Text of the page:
STATE v. FROSCH

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Supreme Court of Louisiana.

STATE of Louisiana v. Michael J. FROSCH.

No. 2001-K-1033.

Decided: March 22, 2002

 Writ Granted.   Because police observed the defendant looking into a truck and jiggling the door handle, at 11:50 p.m., in a neighborhood in which many cars had been stolen, and because the defendant attempted to flee upon noticing police, police had reasonable suspicion to stop the defendant under La.C.Cr.P. art. 215.1. After verifying that the vehicle at issue did not belong to the defendant, police had probable cause to arrest the defendant for violation of Code of the City of New Orleans § 54-152 (Tampering).   Cf. State v. Moore, 477 So.2d 1231, 1234 (sufficient evidence of attempted simple burglary when defendant flees police after police had observed defendant tampering with burglar alarm at 1:00 a.m.).

 In any event, even assuming arguendo that police lacked probable cause to arrest the defendant for tampering, an arrest for a crime for which probable cause does not exist can be justified by the probable cause to arrest for another offense.  State v. Wilkens, 364 So.2d 934, 937 (La.1978);  see also, United States v. Bizier, 111 F.3d 214, 218 (1st Cir.1997) (“Probable cause justifying a lawful custodial arrest ․ need not be for the charge eventually prosecuted.”);  Barna v. City of  Perth Amboy, 42 F.3d 809, 819 (3rd Cir.1994) (“Probable cause need only exist as to any offense that could be charged under the circumstances.”)(emphasis added).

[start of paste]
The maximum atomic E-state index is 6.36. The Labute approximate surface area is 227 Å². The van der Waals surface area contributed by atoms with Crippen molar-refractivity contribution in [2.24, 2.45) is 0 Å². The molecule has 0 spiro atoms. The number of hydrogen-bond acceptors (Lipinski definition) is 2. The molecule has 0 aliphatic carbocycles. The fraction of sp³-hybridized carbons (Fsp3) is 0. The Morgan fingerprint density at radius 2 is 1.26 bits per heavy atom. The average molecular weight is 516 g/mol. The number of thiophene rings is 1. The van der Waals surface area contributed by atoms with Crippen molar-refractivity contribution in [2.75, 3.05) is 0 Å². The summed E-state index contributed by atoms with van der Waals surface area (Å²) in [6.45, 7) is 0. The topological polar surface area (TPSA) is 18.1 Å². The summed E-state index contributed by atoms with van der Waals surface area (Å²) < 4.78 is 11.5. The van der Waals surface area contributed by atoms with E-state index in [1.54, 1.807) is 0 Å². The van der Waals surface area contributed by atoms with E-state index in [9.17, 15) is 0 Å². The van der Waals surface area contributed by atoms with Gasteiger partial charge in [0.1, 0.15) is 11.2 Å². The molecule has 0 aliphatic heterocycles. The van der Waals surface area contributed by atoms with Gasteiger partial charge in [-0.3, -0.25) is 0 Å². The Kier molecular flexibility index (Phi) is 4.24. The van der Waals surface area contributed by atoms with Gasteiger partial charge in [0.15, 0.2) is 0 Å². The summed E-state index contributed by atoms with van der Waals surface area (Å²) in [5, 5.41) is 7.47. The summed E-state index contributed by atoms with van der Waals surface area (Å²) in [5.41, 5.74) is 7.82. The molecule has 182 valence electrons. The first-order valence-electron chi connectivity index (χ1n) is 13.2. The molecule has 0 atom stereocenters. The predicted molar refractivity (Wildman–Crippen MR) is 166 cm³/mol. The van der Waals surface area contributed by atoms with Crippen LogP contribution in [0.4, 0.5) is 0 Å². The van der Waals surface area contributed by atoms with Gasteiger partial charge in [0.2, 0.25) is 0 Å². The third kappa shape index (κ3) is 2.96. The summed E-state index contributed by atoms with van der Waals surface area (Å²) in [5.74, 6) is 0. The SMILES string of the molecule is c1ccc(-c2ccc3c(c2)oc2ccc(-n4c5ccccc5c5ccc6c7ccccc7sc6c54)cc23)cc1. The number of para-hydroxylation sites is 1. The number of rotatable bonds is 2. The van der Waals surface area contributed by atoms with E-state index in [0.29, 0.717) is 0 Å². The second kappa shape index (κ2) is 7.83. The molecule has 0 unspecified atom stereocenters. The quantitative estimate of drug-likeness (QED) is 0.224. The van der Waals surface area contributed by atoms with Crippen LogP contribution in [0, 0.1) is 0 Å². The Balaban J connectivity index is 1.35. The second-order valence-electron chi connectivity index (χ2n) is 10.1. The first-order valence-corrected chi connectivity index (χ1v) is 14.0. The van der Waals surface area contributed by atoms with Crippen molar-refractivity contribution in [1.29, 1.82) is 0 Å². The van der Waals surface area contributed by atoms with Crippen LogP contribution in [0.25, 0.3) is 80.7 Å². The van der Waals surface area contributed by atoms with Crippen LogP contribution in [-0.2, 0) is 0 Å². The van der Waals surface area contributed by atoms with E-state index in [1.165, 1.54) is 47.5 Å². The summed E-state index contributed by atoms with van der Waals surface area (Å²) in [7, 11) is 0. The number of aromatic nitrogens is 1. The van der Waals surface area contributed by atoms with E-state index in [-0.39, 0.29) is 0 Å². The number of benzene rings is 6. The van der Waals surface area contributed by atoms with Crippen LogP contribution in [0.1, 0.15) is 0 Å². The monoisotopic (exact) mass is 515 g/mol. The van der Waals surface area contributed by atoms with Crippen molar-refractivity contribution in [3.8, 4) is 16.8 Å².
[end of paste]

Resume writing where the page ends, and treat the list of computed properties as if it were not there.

Accordingly, in the instant case, given the defendant's actions, police also had probable cause to arrest him for attempted simple burglary.   Cf. In re Nelson, 533 So.2d 91, 92 (La.App. 4th Cir.1988) (scraping caulking from window, then fleeing from police constitutes sufficient evidence of attempted simple burglary);  State v. Robinson, 442 So.2d 827, 830 (La.App. 4th Cir.1983) (removing screw from bars on window, then fleeing from police sufficient evidence of attempted simple burglary of an inhabited dwelling).   Although this Court has held that equivocal conduct does not afford probable cause to arrest if the possibility of criminal conduct is no greater than the possibility of innocent behavior, State v. Talbert, 449 So.2d 446, 447 (La.1984), in the instant case, the defendant's jiggling of the truck's door handle at a late hour in a neighborhood where cars had been stolen in the past, combined with the defendant's subsequent flight from police, create a high likelihood of criminal conduct.

We thus reverse the decision of the court of appeal, and reinstate the defendant's conviction and sentence.

 PER CURIAM.